Not the finest performance, but a win’s a win. Much like the first team’s bitty, but ultimately successful endeavours against Sunderland, the u18s did just about enough to ensure a safe passage into the FA Youth Cup quarter-finals. Wigan made them work for it, without a doubt. The category 3 academy side were in the fifth round for the first time and they put in an underdog’s performance – stoic, battling and admirable, but it wasn’t enough as City’s class eventually told. The first half was a forgettable affair. Wigan ran with purpose, though City controlled the ball for large parts of the half, and as a result little of note happened. Patching clipped a lovely free-kick just wide, Nmecha went close with a lobbed effort that didn’t quite have the legs to cross line and Wigan had a few half decent moments, but the score ended 0-0 after an icy cold first forty-five. The second half initially saw a similar pattern until against the run of territorial play, Wigan took the lead. It was a soft, soft goal too. Their forward firstly bundled past Tosin Adarabioyo, then ran through Sarmiento before firing a shot right past Daniel Grimshaw in goal. It was a weak goal to concede, and it drew a frustrated reaction from those on the bench, but thankfully it prompted a reaction.
City came alive, with Isaac Buckley, a second half sub for Aaron Nemane, the catalyst. The winger was electric, and he caused Wigan all manner of problems with his frighteningly tricky and direct style. The equaliser came via Will Patching, and it was a beauty. After Davenport had been brought down on the edge of the area, Patching stepped up and placed a delightful 25 yarder in the top right hand corner with the keeper rooted. It could have been more. Nmecha and Brahim sparked into life, the pair linking excellently as City’s confidence rose. Brahim jinked past one and had his shot saved, Nmecha skipped glided past three in the area superbly before seeing a shot deflected wide, and Buckley thundered an effort off the cross bar from an impossibly tight angle. The best chance fell to Brahim though – he somehow missed from barely three yards, scuffing wide with the goal gaping after Buckley had got to the byline and cut the ball back perfectly. Wigan nearly grabbed a winner in normal time with the last touch of the game, a header from a deep cross luckily landing in Grimshaw’s hands. It went to extra-time where City dominated, despite Wigan’s impressive commitment. Buckley missed a golden chance before a smart pass from Brahim found Nmecha. The forward rounded the keeper but was brought down and the referee pointed to the spot. He stepped up an scored for the sixth game in a row.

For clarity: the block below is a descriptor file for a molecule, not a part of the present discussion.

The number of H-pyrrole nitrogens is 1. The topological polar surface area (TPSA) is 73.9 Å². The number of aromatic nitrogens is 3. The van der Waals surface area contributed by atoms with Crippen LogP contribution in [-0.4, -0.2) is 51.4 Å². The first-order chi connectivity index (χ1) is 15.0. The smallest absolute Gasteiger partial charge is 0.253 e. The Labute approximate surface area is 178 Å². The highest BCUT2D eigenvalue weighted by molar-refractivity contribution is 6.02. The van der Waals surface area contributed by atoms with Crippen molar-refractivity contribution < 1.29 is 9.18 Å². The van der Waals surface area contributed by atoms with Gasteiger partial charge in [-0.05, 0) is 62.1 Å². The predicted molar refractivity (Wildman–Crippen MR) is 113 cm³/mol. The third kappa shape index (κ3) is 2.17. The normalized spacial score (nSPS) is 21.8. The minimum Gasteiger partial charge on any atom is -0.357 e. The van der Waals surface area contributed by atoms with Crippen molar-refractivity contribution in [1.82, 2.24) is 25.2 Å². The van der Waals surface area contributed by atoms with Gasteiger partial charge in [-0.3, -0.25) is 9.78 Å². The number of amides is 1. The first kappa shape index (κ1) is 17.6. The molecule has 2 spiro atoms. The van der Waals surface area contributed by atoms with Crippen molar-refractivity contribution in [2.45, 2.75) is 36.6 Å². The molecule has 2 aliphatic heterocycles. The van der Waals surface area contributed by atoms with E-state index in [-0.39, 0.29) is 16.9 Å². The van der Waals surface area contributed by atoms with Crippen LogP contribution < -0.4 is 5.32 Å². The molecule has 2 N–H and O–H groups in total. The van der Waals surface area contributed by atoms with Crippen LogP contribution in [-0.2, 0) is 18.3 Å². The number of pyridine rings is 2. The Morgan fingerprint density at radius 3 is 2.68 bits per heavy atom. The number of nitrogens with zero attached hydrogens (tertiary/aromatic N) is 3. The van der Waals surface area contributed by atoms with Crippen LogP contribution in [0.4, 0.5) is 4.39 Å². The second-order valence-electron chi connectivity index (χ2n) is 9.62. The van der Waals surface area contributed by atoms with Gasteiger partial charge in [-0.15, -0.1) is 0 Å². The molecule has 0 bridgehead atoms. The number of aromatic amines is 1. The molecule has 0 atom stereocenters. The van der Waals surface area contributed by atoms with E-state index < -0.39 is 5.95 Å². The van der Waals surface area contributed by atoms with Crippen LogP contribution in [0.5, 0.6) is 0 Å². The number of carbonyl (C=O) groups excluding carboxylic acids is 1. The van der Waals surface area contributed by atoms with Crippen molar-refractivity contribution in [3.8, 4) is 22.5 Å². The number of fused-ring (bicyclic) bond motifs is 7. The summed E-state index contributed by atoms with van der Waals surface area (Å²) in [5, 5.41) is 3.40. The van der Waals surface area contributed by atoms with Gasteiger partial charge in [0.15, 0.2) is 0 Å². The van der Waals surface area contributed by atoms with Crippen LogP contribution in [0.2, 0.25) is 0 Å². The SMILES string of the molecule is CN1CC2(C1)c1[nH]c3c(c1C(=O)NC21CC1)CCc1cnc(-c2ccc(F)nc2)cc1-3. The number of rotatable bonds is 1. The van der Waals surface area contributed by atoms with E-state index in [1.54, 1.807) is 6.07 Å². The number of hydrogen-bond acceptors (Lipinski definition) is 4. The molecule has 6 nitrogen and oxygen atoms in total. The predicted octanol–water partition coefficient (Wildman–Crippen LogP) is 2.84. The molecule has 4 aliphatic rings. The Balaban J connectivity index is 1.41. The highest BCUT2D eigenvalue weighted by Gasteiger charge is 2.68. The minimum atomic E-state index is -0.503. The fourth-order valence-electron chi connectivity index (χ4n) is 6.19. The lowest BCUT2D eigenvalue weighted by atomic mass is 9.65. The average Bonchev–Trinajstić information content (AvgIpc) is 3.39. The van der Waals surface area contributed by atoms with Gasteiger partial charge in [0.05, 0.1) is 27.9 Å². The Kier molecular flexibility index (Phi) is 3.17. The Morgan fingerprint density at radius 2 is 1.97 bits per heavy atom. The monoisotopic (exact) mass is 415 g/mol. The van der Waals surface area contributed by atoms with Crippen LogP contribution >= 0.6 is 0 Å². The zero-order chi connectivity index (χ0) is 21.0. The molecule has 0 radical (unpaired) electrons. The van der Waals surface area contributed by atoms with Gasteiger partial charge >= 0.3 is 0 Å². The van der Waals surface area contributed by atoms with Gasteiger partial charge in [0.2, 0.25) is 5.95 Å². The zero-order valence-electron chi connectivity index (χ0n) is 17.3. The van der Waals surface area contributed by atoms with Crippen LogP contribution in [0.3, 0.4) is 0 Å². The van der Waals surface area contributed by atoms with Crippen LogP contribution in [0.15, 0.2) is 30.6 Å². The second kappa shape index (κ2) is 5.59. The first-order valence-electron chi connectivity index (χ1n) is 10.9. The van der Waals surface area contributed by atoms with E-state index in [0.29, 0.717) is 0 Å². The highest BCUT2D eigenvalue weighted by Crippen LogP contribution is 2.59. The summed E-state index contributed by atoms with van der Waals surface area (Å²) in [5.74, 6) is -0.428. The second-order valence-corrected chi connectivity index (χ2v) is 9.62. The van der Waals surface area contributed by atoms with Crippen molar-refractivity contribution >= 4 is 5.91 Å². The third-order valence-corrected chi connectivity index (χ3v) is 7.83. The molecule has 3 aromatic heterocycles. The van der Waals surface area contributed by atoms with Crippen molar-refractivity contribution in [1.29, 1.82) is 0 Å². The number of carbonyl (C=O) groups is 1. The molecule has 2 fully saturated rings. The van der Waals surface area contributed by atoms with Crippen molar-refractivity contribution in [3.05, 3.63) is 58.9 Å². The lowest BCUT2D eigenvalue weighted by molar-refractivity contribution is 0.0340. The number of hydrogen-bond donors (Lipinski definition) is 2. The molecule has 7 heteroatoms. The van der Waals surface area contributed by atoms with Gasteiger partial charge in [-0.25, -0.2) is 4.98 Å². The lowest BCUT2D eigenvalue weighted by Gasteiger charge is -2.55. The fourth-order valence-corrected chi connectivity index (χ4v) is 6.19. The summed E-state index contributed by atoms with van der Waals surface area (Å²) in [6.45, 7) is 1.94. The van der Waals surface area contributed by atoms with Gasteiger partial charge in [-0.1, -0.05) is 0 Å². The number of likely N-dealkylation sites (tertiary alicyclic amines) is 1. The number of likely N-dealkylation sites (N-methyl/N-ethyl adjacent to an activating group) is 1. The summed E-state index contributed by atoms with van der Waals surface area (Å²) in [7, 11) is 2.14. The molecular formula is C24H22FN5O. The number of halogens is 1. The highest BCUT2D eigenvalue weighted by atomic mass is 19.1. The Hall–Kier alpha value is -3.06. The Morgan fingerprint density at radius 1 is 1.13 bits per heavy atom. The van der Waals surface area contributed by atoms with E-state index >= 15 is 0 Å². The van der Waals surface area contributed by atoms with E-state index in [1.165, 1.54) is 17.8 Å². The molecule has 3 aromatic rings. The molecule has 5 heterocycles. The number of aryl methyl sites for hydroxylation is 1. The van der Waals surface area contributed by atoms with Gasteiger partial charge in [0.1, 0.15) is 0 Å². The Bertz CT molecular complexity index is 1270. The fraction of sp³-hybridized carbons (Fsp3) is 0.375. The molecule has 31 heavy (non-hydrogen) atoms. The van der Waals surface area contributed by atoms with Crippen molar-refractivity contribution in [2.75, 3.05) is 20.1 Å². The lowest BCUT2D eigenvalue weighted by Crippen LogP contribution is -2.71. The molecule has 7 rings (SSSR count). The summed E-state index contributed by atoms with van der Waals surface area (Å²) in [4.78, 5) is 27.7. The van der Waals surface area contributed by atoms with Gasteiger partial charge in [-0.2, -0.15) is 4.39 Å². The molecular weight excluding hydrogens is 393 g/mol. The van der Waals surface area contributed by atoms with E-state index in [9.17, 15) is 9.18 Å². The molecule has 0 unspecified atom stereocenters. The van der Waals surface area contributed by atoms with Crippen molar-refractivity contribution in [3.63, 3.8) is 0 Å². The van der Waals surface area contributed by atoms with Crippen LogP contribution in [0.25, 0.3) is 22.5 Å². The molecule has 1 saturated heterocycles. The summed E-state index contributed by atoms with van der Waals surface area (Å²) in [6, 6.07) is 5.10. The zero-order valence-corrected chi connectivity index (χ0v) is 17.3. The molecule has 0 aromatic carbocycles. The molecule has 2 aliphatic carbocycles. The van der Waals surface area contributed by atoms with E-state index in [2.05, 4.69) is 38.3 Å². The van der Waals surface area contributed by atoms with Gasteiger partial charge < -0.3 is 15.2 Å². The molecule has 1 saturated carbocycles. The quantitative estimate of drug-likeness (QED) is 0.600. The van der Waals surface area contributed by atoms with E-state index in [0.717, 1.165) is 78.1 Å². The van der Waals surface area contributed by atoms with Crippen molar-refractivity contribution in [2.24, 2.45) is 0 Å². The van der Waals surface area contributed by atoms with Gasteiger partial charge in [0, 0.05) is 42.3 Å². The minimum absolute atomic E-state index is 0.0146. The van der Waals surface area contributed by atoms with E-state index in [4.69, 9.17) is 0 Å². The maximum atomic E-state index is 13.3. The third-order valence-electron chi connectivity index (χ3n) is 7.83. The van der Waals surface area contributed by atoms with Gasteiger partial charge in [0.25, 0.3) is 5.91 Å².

After that it always looked likely that a third would come, with Wigan dead on their feet, yet in desperate need of an equaliser. It was no surprise then that Buckley grabbed the goal that he had threatened to get from the moment he stepped on the pitch. He played a majestic one-two with Nmecha, collected a brilliantly improvised back-hell from his strike partner and slotted past the keeper. There was no way back for the Latics and City saw the clock out to secure a home tie versus Norwich in the quarters. Job done. Buckley was the star, despite not being introduced until the hour mark. Nemane had had a relatively quiet game, one great ball for Nmecha aside, and the young Mancunian was a delight when he came on in his place. Sprightly, confident, full of skill and with genuinely searing pace, he gave Wigan a torrid time. He’s come on leaps and bounds since the first time I saw him a year ago. He’s remarkably composed when compared to the exciting, but raw, talent he was last year and its been fascinating to witness. Davenport was the pick of the midfield three. Tenacious, intelligent and a real fighter in the middle of the park. The first year scholar is having a great year in the 18s and he showed a fair bit of attacking nous too, picking out some lovely passes. Brahim had a mixed game. He was anonymous initially, though he wasn’t helped by being positioned as the centre-forward at kick-off. He was then moved to the left, and later over to the right, but he didn’t really click until late into the second half. When he did he was good, as darty and as dangerous as ever, yet his final decision let him down.
Nmecha, like most of the team, grew into the game. Towards the end, with his confidence up, he was a real handful. His flick for Buckley’s goal was genuinely top class. He got his customary goal too and he held the ball up well as Wigan players bounced off him. Patching scored a beauty and nearly had another. He prompted and probed well, but it was a difficult night for the creative players against a fired up Wigan side. Kongolo had a relatively poor game compared to his recent standards. He wasn’t the powerful presence he’d been of late, and defensively we were suspect. Sarmiento, for all his talents, had a quieter game than recent weeks and was culpable for their goal, and Duhaney couldn’t get forward with his usual zest either. Humphreys and Adarabioyo were a tad disappointing, given their ability at least. The goal was avoidable, and they’ll know it. Grimshaw wouldn’t have been too happy with his part in it either. He wasn’t really to blame, but it was a little soft perhaps. Overall, it wasn’t a vintage performance from City, but it was an important one that was surely a valuable learning experience. The DW stadium was by no means packed, but there was a healthy crowd there, all loud, vocal and supportive of the home team. There was an intensity to the game as tempers flared, with the crowd jeering Tosin Adarabioyo after a few clashes. This would have been a new experience for most, and that’s something that you can only experience in stadiums like this. That pressure is vital, and it will only help to further their development, and it surely will have. Next up, the u18s derby at United on Thursday.